BACK AT MONROE
The appreciation I have
towards organ and vocal music can be attributed to four Monroe citizens who were
long recognized for their musical abilities years before the advent of the
Monroe Art Guild or the musical concerts that have recently come into vogue.
These four people, two from
Monroe First Baptist Church, and two from Monroe First Methodist Church, were
recognized as true talents in the music field, and how unique it was that these
churches were two blocks away from each other.
The Baptist Church duo was
Mrs. Harry M. (Sarah) Arnold, choir member and soprano soloist along with Mrs.
Mason (Kate) Williams, who served as organist. As Mrs. Arnold‘s voice bloomed
in the sanctuary of the church, she was usually accompanied by Mrs. Williams at
the organ. Together these two ladies gave freely and generously of their
talents, both serving in their duties for 40 years. They both were always ready
and available for weddings, funerals and other social gatherings.
Mrs. Williams had the distinct privilege of playing the only pipe organ
in the city at the time. Another unique thing about this partnership was that
the two musicians lived across the street from one another.
A short distance away, at
Monroe First Methodist was another musical team, this time a family linked pair,
who gave the same generous time of their talents in like fashion.
Mrs. Paul N. (Miss Jennie) Launius, came to Monroe to teach music in the
local schools. It was shortly after
arriving here that she met her future husband. After
their marriage, she took over the role of organist and choir director of the
church. Her brother-in-law, Dennie
B. Launius, was already a stalwart member of the church, serving as longtime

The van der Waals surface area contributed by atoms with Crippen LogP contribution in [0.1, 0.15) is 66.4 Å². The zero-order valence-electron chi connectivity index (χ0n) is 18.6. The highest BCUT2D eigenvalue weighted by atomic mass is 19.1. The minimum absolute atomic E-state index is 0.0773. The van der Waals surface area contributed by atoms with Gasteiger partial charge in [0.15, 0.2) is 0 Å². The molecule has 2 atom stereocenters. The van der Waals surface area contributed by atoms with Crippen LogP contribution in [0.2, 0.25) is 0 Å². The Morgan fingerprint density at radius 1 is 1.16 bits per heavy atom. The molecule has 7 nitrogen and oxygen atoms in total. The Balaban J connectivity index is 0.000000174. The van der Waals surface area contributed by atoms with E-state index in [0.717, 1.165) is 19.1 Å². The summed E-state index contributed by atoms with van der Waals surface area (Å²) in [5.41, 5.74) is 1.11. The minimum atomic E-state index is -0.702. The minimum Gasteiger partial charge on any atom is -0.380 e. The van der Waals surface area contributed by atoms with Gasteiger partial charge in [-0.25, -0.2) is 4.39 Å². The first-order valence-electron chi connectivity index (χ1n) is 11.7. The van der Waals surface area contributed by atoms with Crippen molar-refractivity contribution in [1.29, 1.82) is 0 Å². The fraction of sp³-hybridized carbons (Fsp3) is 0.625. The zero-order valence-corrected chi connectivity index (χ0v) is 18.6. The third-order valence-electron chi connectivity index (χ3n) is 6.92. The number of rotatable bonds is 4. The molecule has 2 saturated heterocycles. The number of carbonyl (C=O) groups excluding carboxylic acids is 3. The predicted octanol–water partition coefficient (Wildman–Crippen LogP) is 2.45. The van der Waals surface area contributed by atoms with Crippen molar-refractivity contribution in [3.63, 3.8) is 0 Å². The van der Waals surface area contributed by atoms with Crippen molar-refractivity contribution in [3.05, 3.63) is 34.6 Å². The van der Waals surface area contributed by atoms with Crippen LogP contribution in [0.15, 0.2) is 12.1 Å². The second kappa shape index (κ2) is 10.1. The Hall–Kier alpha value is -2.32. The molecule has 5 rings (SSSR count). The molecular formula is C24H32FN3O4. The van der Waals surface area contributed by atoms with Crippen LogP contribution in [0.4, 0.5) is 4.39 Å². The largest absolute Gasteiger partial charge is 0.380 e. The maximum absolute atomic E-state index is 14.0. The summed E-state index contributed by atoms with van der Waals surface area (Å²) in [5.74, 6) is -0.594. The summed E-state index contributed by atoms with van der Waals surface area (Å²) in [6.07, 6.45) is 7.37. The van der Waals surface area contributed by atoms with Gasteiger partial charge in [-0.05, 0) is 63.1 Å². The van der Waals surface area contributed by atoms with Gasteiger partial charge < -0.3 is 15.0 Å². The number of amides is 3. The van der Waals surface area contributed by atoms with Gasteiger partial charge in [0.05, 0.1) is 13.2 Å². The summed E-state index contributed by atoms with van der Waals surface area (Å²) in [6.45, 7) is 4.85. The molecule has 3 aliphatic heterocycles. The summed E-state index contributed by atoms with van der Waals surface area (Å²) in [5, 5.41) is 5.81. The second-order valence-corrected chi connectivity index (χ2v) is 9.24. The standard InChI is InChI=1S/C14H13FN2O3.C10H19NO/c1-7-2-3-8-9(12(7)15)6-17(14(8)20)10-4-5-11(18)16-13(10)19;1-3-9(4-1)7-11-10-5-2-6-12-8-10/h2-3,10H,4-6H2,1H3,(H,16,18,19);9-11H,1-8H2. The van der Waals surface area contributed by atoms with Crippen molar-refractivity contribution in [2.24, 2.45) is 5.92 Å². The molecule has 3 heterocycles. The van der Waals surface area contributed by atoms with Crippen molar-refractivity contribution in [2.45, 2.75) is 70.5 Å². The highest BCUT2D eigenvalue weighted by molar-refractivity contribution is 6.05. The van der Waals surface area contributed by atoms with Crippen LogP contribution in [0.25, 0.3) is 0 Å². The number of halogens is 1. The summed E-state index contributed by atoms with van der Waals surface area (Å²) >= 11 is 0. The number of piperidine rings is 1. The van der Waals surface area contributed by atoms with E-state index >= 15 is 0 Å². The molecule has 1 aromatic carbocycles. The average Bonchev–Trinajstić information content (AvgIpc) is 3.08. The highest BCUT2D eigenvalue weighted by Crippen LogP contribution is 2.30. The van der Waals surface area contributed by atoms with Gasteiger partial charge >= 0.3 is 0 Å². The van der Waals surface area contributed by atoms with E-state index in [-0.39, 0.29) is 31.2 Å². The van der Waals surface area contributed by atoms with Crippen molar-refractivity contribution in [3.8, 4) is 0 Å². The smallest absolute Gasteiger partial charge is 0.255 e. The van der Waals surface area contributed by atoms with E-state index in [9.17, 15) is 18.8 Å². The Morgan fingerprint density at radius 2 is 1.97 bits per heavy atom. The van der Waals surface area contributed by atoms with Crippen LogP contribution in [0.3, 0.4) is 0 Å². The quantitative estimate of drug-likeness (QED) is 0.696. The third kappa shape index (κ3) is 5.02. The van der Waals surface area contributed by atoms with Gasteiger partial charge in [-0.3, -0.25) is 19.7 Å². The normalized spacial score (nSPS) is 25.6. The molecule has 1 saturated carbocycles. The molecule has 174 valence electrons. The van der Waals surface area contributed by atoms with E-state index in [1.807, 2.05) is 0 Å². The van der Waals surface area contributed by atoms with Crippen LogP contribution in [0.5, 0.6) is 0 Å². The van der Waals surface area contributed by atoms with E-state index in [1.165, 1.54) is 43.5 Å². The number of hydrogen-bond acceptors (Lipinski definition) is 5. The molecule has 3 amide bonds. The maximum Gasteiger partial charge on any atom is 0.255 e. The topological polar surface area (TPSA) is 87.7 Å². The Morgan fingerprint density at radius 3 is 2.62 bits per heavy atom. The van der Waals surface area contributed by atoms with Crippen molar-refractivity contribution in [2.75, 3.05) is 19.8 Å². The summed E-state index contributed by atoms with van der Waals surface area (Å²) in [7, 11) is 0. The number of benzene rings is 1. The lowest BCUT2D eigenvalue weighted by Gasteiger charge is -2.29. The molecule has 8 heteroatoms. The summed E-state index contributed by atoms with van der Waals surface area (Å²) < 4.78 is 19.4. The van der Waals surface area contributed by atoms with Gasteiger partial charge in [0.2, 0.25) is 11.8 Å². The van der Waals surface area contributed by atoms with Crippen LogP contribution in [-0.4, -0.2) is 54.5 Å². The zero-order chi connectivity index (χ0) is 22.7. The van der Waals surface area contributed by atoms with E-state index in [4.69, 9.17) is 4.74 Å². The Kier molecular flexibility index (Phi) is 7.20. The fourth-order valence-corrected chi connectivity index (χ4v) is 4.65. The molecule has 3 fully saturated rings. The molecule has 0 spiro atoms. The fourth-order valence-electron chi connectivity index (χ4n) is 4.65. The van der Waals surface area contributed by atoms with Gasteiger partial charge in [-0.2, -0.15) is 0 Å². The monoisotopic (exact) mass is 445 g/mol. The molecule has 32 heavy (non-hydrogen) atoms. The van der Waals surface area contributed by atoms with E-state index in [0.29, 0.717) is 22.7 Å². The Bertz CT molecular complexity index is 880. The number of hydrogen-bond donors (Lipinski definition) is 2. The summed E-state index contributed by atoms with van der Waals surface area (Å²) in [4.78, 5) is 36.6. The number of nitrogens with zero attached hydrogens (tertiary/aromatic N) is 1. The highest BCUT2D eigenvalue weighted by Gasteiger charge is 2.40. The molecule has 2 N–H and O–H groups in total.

choir member and tenor soloist. Having
grown up in the Methodist Church, I had a greater opportunity to hear and
appreciate the talents of Miss Jennie and Dennie Launius, but various
opportunities were afforded me to enjoy the same wonderful talents provided at
the Baptist Church by Mrs. Arnold and Mrs. Williams.
In 1970 I attended an organ
concert in Atlanta by the famed virtuoso Virgil Fox, who was organist for the
renowned Riverside Church in New York City.
Accompanying Virgil for this recital was his good friend and featured
soprano soloist at the Riverside, Hazel Gravell.
During his concert, Virgil had invited Hazel to sing two songs in which
he accompanied her on the organ. When
I heard Hazel sing, I thought to myself, “This is incredible.
She sings just like Sarah Arnold did in Monroe.”
That was an evening I will always remember.
For years it was a general
consensus that not many people in Monroe were married or buried without the
musical offerings of either one or a combination of these four individuals.
I know that there are still many left in Monroe who can attest to the
beautiful music that was created by these musical duos.
From a personal perspective, Miss Jennie played at funeral services for
many of my family members accompanying Mr. Dennie as he sang hymns with his
beautiful voice, much of the time with no sheet music in sight.
A unique thing about Mr. Dennie was that in normal conversation with him,
he had a slight stutter. But when he
opened his mouth in song, all evidence of the stutter was gone.
The last family funeral Miss Jennie played for was my father, who died in
1970. At the conclusion of the
service, one of my father’s business associates from Social Circle came up to
me and said, “If the music in Heaven is as sweet as what Mrs. Launius played
today, I am certainly looking forward to going there.”
Those comments were a great comfort to me on that sad day.
I felt my father’s presence somewhere, close by, listening.
I know he was happy with such a wonderful musical sendoff.